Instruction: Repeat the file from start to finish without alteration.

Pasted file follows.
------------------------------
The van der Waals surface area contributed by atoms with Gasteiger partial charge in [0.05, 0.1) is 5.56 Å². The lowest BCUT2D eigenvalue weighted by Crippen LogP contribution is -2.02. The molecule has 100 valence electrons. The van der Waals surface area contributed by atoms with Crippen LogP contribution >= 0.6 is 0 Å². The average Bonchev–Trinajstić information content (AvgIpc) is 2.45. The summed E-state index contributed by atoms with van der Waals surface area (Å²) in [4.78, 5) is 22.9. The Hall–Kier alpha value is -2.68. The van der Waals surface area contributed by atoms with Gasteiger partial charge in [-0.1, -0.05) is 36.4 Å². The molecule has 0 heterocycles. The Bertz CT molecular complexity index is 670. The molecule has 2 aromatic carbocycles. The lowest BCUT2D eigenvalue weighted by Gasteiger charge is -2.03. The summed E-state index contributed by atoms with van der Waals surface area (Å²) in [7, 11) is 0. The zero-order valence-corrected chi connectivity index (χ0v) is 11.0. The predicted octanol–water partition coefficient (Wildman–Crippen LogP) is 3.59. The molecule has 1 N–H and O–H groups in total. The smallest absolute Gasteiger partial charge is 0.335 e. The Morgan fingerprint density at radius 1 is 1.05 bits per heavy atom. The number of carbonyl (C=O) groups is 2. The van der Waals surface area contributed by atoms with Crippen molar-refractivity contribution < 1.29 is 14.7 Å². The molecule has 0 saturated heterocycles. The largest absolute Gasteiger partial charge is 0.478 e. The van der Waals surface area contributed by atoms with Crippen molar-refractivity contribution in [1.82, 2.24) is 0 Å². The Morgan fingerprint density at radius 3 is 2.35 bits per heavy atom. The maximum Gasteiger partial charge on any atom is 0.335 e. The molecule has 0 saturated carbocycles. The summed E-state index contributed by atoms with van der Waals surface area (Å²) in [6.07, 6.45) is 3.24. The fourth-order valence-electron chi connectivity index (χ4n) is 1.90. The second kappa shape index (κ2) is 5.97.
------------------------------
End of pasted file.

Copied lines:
The van der Waals surface area contributed by atoms with Gasteiger partial charge in [0.05, 0.1) is 5.56 Å². The lowest BCUT2D eigenvalue weighted by Crippen LogP contribution is -2.02. The molecule has 100 valence electrons. The van der Waals surface area contributed by atoms with Crippen LogP contribution >= 0.6 is 0 Å². The average Bonchev–Trinajstić information content (AvgIpc) is 2.45. The summed E-state index contributed by atoms with van der Waals surface area (Å²) in [4.78, 5) is 22.9. The Hall–Kier alpha value is -2.68. The van der Waals surface area contributed by atoms with Gasteiger partial charge in [-0.1, -0.05) is 36.4 Å². The molecule has 0 heterocycles. The Bertz CT molecular complexity index is 670. The molecule has 2 aromatic carbocycles. The lowest BCUT2D eigenvalue weighted by Gasteiger charge is -2.03. The summed E-state index contributed by atoms with van der Waals surface area (Å²) in [7, 11) is 0. The zero-order valence-corrected chi connectivity index (χ0v) is 11.0. The predicted octanol–water partition coefficient (Wildman–Crippen LogP) is 3.59. The molecule has 1 N–H and O–H groups in total. The smallest absolute Gasteiger partial charge is 0.335 e. The Morgan fingerprint density at radius 1 is 1.05 bits per heavy atom. The number of carbonyl (C=O) groups is 2. The van der Waals surface area contributed by atoms with Crippen molar-refractivity contribution < 1.29 is 14.7 Å². The molecule has 0 saturated heterocycles. The largest absolute Gasteiger partial charge is 0.478 e. The van der Waals surface area contributed by atoms with Crippen molar-refractivity contribution in [1.82, 2.24) is 0 Å². The Morgan fingerprint density at radius 3 is 2.35 bits per heavy atom. The maximum Gasteiger partial charge on any atom is 0.335 e. The molecule has 0 saturated carbocycles. The summed E-state index contributed by atoms with van der Waals surface area (Å²) in [6.07, 6.45) is 3.24. The fourth-order valence-electron chi connectivity index (χ4n) is 1.90. The second kappa shape index (κ2) is 5.97.